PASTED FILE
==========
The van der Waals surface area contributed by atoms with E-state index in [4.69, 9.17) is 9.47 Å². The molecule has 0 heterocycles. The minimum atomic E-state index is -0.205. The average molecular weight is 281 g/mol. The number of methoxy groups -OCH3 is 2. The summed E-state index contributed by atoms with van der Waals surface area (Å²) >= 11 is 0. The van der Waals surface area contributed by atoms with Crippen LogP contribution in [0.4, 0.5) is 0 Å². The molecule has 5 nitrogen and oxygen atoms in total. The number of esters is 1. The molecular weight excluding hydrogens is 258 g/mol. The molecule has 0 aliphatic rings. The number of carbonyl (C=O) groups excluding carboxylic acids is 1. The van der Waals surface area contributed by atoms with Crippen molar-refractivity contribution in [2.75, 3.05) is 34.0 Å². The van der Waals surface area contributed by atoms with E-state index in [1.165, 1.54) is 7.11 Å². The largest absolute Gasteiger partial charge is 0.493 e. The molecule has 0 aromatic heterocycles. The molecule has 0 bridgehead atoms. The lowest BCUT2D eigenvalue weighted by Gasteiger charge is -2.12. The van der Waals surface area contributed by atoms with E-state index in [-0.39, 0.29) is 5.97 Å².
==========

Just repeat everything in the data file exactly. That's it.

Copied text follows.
The van der Waals surface area contributed by atoms with E-state index in [4.69, 9.17) is 9.47 Å². The molecule has 0 heterocycles. The minimum atomic E-state index is -0.205. The average molecular weight is 281 g/mol. The number of methoxy groups -OCH3 is 2. The summed E-state index contributed by atoms with van der Waals surface area (Å²) >= 11 is 0. The van der Waals surface area contributed by atoms with Crippen LogP contribution in [0.4, 0.5) is 0 Å². The molecule has 5 nitrogen and oxygen atoms in total. The number of esters is 1. The molecular weight excluding hydrogens is 258 g/mol. The molecule has 0 aliphatic rings. The number of carbonyl (C=O) groups excluding carboxylic acids is 1. The van der Waals surface area contributed by atoms with Crippen molar-refractivity contribution in [2.75, 3.05) is 34.0 Å². The van der Waals surface area contributed by atoms with E-state index in [1.165, 1.54) is 7.11 Å². The largest absolute Gasteiger partial charge is 0.493 e. The molecule has 0 aromatic heterocycles. The molecule has 0 bridgehead atoms. The lowest BCUT2D eigenvalue weighted by Gasteiger charge is -2.12. The van der Waals surface area contributed by atoms with E-state index in [-0.39, 0.29) is 5.97 Å².